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An inflammatory call

jones

When I was taking over as Idaho’s Attorney General in January of 1983, the Aryan Nations group was on the rise in northern Idaho. The Aryans were attracting dangerous white nationalists to their Hayden Lake compound from around the nation. A number of them were ex-convicts. The situation was becoming explosive.

Marilyn Shuler, a real champion of human rights, asked for my help in getting malicious harassment legislation through the Idaho Legislature to counter the hate mongers. NRA objections had stalled the bill. We were able to work out a good bill that is still on the books. Thanks to Marilyn’s encouragement, I became committed to the human rights campaign against the nationalist bigots.

My major concern was not so much that the leaders themselves would commit overt criminal acts but that their overheated rhetoric would spark criminal acts by impressionable followers. I could picture the nationalists sitting around a campfire, raging about minority Americans and boasting of the violent actions they would like to take against those people. Such talk could well provide the spark needed for a weak-minded wingnut to commit a horrendous act.

That may well be what caused three of the Aryans to plant four pipe bombs around the City of Coeur d’Alene the evening of September 16, 1986, including one that blew up at the residence of Father Bill Wassmuth, an Idaho human rights legend. The three would-be murderers were convicted for the bombing spree and their dastardly act helped in no small part to expose the danger of that nationalist group and lead to its demise.

Now, we see an impressionable Floridian, apparently fueled by inflammatory nationalist rhetoric, following the same path to pipe-bomb villainy. More tragically, we have witnessed the horrific slaughter of our fellow Americans at the Tree of Life Synagogue in Pittsburgh by a hate-filled anti-Semite.

Nobody would contend that Cesar Sayoc, the suspect who is alleged to have sent package bombs to at least 14 targets of the President’s ire, was directed by anyone to do so. Nor that Robert Bowers was told by anyone to murder our Jewish brothers and sisters at their place of worship. He appears to have been motivated in part by animus toward the outstanding refugee settlement program operated by the Hebrew Immigrant Aid Society. Just before his heinous act Sayoc raged, “HIAS likes to bring invaders in that kill our people. I can’t sit by and watch my people get slaughtered. Screw your optics, I’m going in.” He appears to actually have swallowed incendiary claims that Americans were under attack by murderous invaders.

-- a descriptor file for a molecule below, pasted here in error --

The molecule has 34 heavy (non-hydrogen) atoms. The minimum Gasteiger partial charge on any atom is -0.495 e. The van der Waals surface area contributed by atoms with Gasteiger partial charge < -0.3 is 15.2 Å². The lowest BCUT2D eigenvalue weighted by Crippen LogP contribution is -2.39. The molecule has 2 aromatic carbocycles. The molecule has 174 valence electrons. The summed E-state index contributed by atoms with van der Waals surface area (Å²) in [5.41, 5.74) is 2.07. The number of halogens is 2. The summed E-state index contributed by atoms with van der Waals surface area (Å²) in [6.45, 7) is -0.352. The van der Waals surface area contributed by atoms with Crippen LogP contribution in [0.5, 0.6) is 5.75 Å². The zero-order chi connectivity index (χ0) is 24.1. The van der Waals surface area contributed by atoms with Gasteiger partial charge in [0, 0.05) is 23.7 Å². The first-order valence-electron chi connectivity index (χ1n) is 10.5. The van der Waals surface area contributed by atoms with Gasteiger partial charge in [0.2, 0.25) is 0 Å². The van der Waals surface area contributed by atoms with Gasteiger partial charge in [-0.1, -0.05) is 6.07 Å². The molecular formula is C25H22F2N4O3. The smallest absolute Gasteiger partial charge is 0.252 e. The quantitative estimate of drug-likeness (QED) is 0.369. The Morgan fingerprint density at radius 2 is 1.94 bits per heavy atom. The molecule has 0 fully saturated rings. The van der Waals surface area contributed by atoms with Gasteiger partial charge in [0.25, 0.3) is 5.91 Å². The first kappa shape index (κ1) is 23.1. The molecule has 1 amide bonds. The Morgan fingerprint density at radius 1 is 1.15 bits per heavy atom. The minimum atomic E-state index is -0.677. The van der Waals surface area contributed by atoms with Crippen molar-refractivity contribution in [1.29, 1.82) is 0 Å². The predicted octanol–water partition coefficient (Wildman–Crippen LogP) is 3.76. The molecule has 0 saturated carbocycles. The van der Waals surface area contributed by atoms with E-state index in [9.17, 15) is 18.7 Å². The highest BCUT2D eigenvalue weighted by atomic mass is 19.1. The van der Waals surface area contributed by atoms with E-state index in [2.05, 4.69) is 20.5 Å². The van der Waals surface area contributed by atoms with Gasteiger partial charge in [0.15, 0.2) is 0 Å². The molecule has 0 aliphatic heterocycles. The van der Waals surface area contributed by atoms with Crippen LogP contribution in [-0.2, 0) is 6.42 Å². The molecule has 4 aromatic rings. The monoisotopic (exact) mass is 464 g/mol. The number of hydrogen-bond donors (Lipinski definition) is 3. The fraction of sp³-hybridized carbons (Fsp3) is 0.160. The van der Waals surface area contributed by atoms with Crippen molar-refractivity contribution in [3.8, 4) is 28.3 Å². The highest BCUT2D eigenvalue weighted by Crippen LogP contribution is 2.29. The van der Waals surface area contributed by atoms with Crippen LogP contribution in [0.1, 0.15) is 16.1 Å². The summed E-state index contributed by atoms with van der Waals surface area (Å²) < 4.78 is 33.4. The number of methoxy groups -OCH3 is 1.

Words do matter — they can spark horrible acts by some who are marginalized on the fringes of society, particularly if those words are shouted by a person of great power and authority. Just like the Aryan bombers, weak-minded people without a strong moral compass can hear a call to do horrific things in the heated words of forceful leaders.

The Aryan nationalists wore out their welcome in Idaho after people of good faith from around the State stood up to their hateful, racist message. It took a lot of hard work by citizens from across the political spectrum. Those in leadership positions stood up and let both the Aryans and the general citizenry know that hateful words and actions were not acceptable in our good State.

It is time for those in positions of governmental and moral leadership in our nation to step up and proclaim that divisive, nationalist and racist words are not in keeping with America’s basic values. We are the “United” States, not the divided states. We were tested mightily during the Civil War and those who stood for division and racial injustice lost the fight.

We have become a strong and respected nation by working together, but we will not endure unless we respect and protect one another. As Abraham Lincoln, one of our nation’s greatest political and moral leaders, said (obviously harkening to Mark 3:25), “a house divided against itself cannot stand.”

Jim Jones’ past columns can be found at www.JJCommonTater.com.
 

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